"He speaks with the guard."
Translation:Él habla con el guardia.
I would only guess that "guardián" is more related to the meaning of "guardian" than just "guard". Guardian is pretty archaic when referring to someone employed to protect another person or thing, but it holds slightly different meanings and connotations. I would assume that it would be better to use "guardián" rather than "guardia" for something like "Guardians of the Lost Ark". The difference between "guardia" and "guarda" is more subtle, though they are used very similarly. With these, the preferred variant is probably regional when not used in a way specific to that term.
I'm not a Spanish speaker, though, so these are just my suppositions from an English perspective.
Question was - Translate - "He speaks with the guard. " I responded "el hable con la guardia"
It gave this incorrect with the correct answer - "Él platica con la guardia."
Platica is a word that has never been used in my learning this far. I appreciate I should have used "habla" not "hable" but what is this "platica"?
"Platicar" is a Mexican word for chatting. Correcting sentences for multiple errors doesn't seem to be Duolingo's strong suit. If you really typed it like that, both "el" and "hable" are wrong, and Duolingo seems to have picked a random accepted sentence that differed in both spots.
floerke: Personal "a" is not needed because their is no person as a direct object; in fact, there is no direct object in this sentence at all. The personal "a" is used when a known person is the direct object of the verb. For instance, "He helps the boy"; "Helps" is the verb; "the boy" is the direct object of the verb. (Direct Objects answer the questions "who" or "what".) Therefore, you need the personal "a" between "helps" and "the boy", so in Spanish it would be "Él ayuda al niño". (the "a" and "el" combined into "al"). If that is not enough confusion, one more thing, some people insist, and sometimes on Duolingo, the Direct Object Pronoun also is needed,so it would/could be: "Él lo ayuda al niño".
Hable is the subjunctive form of Hablar, but this sentence is definitely indicative. Él habla would have been accepted. I never know quite how Duo comes up with their suggestions, but they will be accepted answers. Many times they appear to be suggested because someone fought hard to get that translation approved. I have heard platicar translated more often as chat, but it looks as if Spanishdict.com does not quite agree.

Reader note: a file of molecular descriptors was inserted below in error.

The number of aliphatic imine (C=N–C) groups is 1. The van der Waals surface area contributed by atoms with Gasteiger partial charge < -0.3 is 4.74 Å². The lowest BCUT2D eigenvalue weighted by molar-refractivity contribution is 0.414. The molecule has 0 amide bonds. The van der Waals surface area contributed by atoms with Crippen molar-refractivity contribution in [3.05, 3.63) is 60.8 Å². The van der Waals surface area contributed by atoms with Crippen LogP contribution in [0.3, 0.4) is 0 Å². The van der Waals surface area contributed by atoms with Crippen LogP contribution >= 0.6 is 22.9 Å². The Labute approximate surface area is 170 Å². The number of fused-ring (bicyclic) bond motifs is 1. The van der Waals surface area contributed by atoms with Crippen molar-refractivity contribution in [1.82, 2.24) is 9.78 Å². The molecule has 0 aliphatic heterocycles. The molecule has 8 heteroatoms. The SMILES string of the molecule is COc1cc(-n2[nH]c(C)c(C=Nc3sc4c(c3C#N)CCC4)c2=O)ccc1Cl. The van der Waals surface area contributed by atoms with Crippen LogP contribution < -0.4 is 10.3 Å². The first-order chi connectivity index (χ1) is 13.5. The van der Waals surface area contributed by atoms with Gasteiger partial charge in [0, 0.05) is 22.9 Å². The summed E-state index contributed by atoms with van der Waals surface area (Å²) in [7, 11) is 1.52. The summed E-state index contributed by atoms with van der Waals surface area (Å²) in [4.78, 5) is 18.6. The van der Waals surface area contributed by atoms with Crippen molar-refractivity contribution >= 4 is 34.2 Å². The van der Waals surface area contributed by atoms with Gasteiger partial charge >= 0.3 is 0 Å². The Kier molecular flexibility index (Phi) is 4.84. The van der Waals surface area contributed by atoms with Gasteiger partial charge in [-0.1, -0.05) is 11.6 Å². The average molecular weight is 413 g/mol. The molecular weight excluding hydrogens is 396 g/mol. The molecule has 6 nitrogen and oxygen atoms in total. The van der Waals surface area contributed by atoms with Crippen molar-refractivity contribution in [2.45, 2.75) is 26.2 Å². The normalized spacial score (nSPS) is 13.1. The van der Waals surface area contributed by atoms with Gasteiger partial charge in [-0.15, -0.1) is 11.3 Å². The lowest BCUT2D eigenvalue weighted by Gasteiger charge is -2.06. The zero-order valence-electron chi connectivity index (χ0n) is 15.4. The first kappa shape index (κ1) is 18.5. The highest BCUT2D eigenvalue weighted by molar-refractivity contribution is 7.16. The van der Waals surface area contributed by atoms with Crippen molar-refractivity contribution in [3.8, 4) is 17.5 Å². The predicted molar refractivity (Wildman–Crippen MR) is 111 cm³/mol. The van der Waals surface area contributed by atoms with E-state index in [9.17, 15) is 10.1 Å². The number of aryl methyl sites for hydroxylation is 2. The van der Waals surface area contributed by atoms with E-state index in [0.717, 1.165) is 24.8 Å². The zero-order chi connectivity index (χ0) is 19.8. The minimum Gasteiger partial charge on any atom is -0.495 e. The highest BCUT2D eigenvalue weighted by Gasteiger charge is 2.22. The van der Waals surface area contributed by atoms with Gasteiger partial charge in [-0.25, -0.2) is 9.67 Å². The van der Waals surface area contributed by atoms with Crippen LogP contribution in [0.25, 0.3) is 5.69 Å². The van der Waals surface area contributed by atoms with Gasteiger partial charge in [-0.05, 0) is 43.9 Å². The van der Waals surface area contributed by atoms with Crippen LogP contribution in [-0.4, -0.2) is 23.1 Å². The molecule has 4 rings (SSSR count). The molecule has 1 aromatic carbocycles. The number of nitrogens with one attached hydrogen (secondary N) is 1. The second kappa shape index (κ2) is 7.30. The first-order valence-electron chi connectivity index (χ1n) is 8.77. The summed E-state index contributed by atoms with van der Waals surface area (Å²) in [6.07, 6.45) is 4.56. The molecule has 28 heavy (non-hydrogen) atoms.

Thus, "He's the guard but he's really a clerk." = "Él es el guardia pero en realidad es escribiente." Note that in English too "the" is used only for who actually fulfils the role, not for the profession. It's just that Spanish apparently treats the profession no different from other characteristics: "He is tall". doesn't have an article either.
I did some research and I believe guarda=guard (the verb - to guard) and guardia=guardian (noun - the person). I guess, in a similar way, you could interchange the words guard and guardian in English. However, also as with English, guard is only a verb and you couldn't guardian something...lol That's my hypothesis.
What you think is correct. At least, with an accent on the first letter it is: "Él habla a la guardia." = "He speaks to the guard.". However, that wasn't what we were asked to translate.
"He speaks with the guard." = "Él habla con la guardia." He isn't just talking to the guard: The guard is talking back as well.
It's "con la guardia" or "con el guardia" (depending on the gender of the guard): "with the guard". If you were to use "a la guardia" or "al guardia" (depending on the gender again), then it would be "to the guard". It's not "con a la guardia" or "con al guardia", as that would be "with to the guard".
It did not accept "hable" as a spelling error. Pity, but that happens. Sometimes, Duolingo considers a mistake a mere typo, and sometimes the other way around. That probably can't be helped without mind-reading. Duolingo gave "plática" as a correct answer, I take it. Since Duolingo normally shows only a single correct answer, I don't think we can see whether it's the only correct one. Maybe the person entering this sentence was a Mexican and therefore preferred "plática". But next time it comes up, try using "habla" without typo. Worked for me.
It's always the ar verbs that mess beginners up. Hablar is a verb. Like all verbs in Spanish, it is not affected by the gender of the subject. It is only affected by the "person" and number (ie 1st,2nd & 3rd person singular or plural). It is a totally regular ar verb which is conjugated as follows in the present indicative
[Vosotros habláis Spain only]
You will notice from this that he and she take the same form, which in ar verbs ends in a. The same is true of the Yo form. Both men and women would say Yo hablo español.
I don't hear is that way. But, hearing Latin American accents almost exclusively, I can get thrown by a Castilian accent or local accent from Spain, so it may well be different. A sounds in general seem to have a greater number of regional variations in many languages.. But I also think this particular voice seems to misspeak more often than some. That's ways why I have assumed that the voices were not actually computer generated as some suggest. Computers can be well programmed or poorly programmed, but they follow their programing consistently